This week, we’re going to begin our consideration of Sylvie Tissot’s Good Neighbors: Gentrifying Diversity in Boston’s South End. The issue of gentrification is a complicated one, and one that is more than occasionally messy. And it is an issue that affects nearly all urban areas in the Western world, and certainly in the United States. Even cities such as Detroit, which nearly collapsed in the 80s and 90s, are experiencing a renaissance due to gentrification.
At its core, gentrification is essentially the process by which urban areas (neighbourhoods, districts, even blocks) are restored and rehabilitated to make them palpable, and safe, for a middle class consumer class. Gentrification sees old buildings renovated, turned into condominiums or single-family homes. It sees new amenities move into the neighbourhood, such as restaurants, cafés, grocery stores, etc. And it always comes at a cost. In the United States, much more so than my country, gentrification is tied up with questions of race, in that middle class consumer class moving in are almost entirely white, and the already extant population is almost always African American or Latinx. Think, for example, about what has happened to the Bronx and Harlem in NYC in the past decade or so.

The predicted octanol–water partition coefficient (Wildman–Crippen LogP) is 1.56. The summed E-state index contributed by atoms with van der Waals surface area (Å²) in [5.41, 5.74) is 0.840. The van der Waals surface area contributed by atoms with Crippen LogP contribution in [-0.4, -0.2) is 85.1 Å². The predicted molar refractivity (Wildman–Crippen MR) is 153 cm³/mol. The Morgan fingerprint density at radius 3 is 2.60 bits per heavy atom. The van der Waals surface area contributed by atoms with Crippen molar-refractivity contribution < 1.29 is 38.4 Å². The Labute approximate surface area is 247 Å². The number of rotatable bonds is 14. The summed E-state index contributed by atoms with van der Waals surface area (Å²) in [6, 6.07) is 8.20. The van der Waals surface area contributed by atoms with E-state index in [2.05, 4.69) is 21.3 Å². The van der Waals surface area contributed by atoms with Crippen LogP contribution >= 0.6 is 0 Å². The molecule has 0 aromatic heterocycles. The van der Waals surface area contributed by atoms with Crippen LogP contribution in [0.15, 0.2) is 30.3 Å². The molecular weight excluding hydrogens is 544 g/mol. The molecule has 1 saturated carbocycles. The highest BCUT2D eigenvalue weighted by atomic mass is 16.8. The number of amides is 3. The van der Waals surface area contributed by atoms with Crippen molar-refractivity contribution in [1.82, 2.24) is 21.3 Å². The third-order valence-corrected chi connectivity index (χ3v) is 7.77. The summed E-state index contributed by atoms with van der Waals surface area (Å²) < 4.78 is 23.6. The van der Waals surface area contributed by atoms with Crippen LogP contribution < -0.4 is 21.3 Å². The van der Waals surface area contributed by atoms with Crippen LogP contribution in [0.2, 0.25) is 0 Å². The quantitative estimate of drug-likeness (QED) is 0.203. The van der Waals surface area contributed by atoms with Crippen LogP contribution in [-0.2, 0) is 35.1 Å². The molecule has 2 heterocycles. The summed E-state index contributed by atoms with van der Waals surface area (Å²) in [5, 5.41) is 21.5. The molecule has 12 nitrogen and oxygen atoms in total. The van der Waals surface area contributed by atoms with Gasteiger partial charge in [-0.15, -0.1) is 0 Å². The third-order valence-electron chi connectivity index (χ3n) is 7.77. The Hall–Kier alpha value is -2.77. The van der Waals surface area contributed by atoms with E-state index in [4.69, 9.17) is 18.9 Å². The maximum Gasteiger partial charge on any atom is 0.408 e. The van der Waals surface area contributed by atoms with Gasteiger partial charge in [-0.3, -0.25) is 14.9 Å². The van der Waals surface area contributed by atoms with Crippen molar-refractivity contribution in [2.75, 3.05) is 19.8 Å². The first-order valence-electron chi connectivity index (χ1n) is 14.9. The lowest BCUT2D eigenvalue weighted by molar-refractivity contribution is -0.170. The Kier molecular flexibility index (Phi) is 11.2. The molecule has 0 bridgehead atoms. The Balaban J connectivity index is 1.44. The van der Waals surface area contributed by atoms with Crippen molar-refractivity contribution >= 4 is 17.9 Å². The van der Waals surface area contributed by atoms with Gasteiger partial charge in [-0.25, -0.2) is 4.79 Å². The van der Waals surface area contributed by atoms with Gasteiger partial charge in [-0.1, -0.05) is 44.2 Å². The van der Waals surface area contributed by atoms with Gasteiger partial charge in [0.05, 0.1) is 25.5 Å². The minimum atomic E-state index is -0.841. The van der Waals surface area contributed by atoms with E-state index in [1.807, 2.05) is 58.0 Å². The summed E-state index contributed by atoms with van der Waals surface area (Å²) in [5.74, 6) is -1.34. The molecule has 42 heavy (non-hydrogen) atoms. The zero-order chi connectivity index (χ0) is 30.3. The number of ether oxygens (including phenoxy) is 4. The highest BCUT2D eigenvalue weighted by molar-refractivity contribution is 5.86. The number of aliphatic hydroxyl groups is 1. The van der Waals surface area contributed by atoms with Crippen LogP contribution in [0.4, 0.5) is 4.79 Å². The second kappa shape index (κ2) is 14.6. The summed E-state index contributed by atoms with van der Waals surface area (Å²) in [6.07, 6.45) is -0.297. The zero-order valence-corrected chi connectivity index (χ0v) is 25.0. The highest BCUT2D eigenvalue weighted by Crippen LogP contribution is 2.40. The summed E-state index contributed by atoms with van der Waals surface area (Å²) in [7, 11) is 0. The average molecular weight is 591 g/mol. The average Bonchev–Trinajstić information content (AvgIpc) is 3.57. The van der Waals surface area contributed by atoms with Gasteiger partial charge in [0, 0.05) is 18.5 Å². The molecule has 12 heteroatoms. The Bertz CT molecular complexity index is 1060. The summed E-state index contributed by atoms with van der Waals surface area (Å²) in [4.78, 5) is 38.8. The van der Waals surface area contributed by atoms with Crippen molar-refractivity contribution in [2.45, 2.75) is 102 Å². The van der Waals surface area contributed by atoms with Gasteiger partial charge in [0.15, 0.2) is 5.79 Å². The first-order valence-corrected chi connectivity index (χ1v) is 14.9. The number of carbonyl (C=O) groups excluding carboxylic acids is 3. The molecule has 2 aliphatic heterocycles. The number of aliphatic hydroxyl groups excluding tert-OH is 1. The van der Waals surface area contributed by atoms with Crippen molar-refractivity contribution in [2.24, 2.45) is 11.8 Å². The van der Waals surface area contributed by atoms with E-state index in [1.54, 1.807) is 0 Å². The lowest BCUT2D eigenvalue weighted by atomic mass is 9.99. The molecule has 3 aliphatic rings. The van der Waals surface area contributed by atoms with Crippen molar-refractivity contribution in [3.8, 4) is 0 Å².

Generally, in pop culture, gentrification is presented as a universal good. It is usually only we academics or journalists who ponder the downside. Hence, we are reading Tissot.
Boston’s South End (not to be confused with South Boston, or Southie) is just one of many urban neighbourhoods in the United States to experience gentrification. We could just as easily look at the North End of Boston, which is gentrifying right now, or even Southie, which is also gentrifying. We could look at Harlem or the Bronx. And so on.
In some settings, gentrification is the ultimate outcome of deindustrialization and depopulation. Most North American cities saw a population decline in the mid-to-late 20th century, as, especially, white people moved out to the suburbs. And when the factory jobs disappeared, a lot of inner city former working class neighbourhoods either became depopulated or became slums.
So this week, in addition to beginning to make our way through Tissot’s book, we will consider gentrification in the larger sense, by exploring different kinds of gentrification and different locales, both in the US and Canada.
And of course, we will read the last chapter of Allison’s book and the first two chapters of Tissot’s this week